After a deluge of horrible headlines, ranging from his reported disrespect for troops to intentionally downplaying the severity of the pandemic, President Donald Trump on Wednesday attempted to change the conversation with a simple, though entirely hypothetical, announcement: future potential Supreme Court nominations.
Let's be clear — there's no actual SCOTUS vacancy at this time, but this gives the incumbent another tool in the make-'em-go-wild applause lines for his not-so-socially-distant campaign rallies. And included in the list were a few real newsmakers: Republican Senators Tom Cotton, Ted Cruz, and Josh Hawley. Within moments of the announcement, Cotton even tweeted out, "It's time for Roe v. Wade to go."
This strategy proves the media manipulation that, in part, helped propel Trump to the presidency in the first place: the ability to uniquely control — and change — the conversation on his own terms. It's a game that the campaign for Democratic nominee Joe Biden will have to contend with for the next 54 days until the election. 
And Biden has a simple way to steal back the thunder on this silly story and reframe it in a way that would drive conservatives up the wall: announce a similarly-hypothetical SCOTUS nomination for none other than former President Barack H. Obama.
Just imagine the breathless outrage on Sean Hannity's opening monologue, or how the Trump Rapid Response team would scramble to respond to the unexpected "announcement" from Biden. But what, exactly, would Biden have to lose? He wouldn't actually be committing to anything, and in the process, he could steal a week's worth of cable news panels, chyrons, and pundit hot takes debating whether or not Obama might actually join William Howard Taft as the only other POTUS-SCOTUS hybrid in U.S. history.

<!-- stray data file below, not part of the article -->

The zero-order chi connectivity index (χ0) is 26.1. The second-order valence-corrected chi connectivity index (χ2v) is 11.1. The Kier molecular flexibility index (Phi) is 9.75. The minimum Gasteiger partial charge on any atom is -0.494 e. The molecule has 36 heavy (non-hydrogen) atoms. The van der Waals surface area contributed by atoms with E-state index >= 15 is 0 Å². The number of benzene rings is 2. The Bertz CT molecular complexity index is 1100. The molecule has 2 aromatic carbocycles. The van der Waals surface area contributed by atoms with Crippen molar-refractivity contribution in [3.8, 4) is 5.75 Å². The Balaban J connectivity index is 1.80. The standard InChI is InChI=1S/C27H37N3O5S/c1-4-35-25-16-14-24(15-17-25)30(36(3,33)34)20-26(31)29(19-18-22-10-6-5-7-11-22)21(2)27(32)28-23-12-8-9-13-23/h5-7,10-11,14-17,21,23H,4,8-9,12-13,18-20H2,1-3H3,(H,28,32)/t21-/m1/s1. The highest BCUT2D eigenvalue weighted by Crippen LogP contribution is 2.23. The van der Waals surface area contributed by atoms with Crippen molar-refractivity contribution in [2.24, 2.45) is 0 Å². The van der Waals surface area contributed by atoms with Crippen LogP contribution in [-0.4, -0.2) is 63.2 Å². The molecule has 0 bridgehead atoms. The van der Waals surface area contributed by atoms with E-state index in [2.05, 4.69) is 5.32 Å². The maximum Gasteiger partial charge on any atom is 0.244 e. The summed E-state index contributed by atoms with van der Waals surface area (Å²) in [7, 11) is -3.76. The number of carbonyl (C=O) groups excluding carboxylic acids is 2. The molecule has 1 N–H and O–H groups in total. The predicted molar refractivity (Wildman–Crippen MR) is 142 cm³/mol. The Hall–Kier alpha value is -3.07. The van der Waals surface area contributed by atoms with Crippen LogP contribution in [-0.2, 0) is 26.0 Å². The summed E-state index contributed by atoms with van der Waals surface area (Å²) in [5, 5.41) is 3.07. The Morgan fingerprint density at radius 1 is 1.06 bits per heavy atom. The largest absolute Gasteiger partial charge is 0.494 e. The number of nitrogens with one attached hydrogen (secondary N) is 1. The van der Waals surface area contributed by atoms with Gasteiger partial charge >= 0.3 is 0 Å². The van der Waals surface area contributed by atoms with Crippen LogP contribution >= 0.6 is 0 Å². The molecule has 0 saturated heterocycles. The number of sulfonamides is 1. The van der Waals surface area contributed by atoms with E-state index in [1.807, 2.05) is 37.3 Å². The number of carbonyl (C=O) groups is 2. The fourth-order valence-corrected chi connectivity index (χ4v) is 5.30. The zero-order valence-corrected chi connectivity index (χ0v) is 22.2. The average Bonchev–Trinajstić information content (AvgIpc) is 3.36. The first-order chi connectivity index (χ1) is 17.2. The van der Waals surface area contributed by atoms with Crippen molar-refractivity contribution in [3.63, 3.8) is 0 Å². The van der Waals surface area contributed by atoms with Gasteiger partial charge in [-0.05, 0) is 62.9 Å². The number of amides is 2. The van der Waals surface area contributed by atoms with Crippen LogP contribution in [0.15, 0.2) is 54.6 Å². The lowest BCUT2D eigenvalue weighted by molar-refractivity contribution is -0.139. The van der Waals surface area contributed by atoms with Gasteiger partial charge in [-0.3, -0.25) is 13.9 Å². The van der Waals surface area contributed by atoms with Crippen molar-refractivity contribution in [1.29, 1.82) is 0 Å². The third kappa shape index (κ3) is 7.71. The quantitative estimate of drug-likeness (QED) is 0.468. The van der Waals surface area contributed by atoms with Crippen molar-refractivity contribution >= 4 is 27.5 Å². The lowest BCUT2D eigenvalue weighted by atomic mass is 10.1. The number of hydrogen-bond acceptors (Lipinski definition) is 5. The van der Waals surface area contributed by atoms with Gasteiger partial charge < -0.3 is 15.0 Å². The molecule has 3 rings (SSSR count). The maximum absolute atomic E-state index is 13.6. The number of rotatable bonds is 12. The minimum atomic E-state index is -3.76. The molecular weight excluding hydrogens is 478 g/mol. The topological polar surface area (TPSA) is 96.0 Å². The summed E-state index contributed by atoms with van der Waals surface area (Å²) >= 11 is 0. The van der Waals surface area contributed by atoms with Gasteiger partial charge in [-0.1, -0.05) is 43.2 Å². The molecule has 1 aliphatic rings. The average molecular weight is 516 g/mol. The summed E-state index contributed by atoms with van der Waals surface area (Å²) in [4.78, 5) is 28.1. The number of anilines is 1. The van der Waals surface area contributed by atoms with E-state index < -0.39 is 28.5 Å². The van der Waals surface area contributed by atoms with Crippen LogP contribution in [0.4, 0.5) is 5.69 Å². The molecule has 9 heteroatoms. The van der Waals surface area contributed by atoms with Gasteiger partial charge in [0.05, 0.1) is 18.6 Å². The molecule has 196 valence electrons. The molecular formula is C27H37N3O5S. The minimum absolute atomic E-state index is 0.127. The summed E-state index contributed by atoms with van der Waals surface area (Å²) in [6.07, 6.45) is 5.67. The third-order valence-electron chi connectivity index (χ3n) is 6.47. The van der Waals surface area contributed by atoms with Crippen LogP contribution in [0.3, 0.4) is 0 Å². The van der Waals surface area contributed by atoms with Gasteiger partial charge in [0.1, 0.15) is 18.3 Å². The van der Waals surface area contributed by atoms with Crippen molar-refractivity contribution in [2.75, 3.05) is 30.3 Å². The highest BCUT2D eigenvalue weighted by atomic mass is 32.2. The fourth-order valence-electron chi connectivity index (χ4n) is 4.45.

And the arguments write themselves: at only 59-years-old, Obama on the Supreme Court could help ensure liberal longevity, and would put him even younger than Merrick Garland was in 2016. Obama was the first Black president of the Harvard Law Review and graduated magna cum laude; he could also help uphold any of the signature policies that Obama-Biden fought for through eight years in office. And a recent Morning Consult/Politico poll found that the Obamas remain the most popular figures in the Democratic Party.
The issue has come up before: on the campaign trail, Biden was asked in Iowa if he would ever consider nominating his former boss to the high court; he responded, "If he'd take it, yes."
But aside from the merits of the choice itself, the short-term strategy to such a move would be clear: play the media like a fiddle the way Trump does. Stealing back the spotlight with non-announcement-announcements would show that the Biden campaign is willing to fight and aggressively frame headlines on its terms. Donald Trump's undeniable showmanship makes him an unrivaled force in national politics, and Joe Biden can't miss his windows to show a bit of media pizzazz himself to compete against the headline-creating incumbent. 
Not to mention, it would be a good opportunity to restate the obvious: a Biden White House would fight for the preservation of Roe v. Wade.
The opinions expressed by the author do not necessarily reflect the ideas and opinions of Cheddar and Altice USA.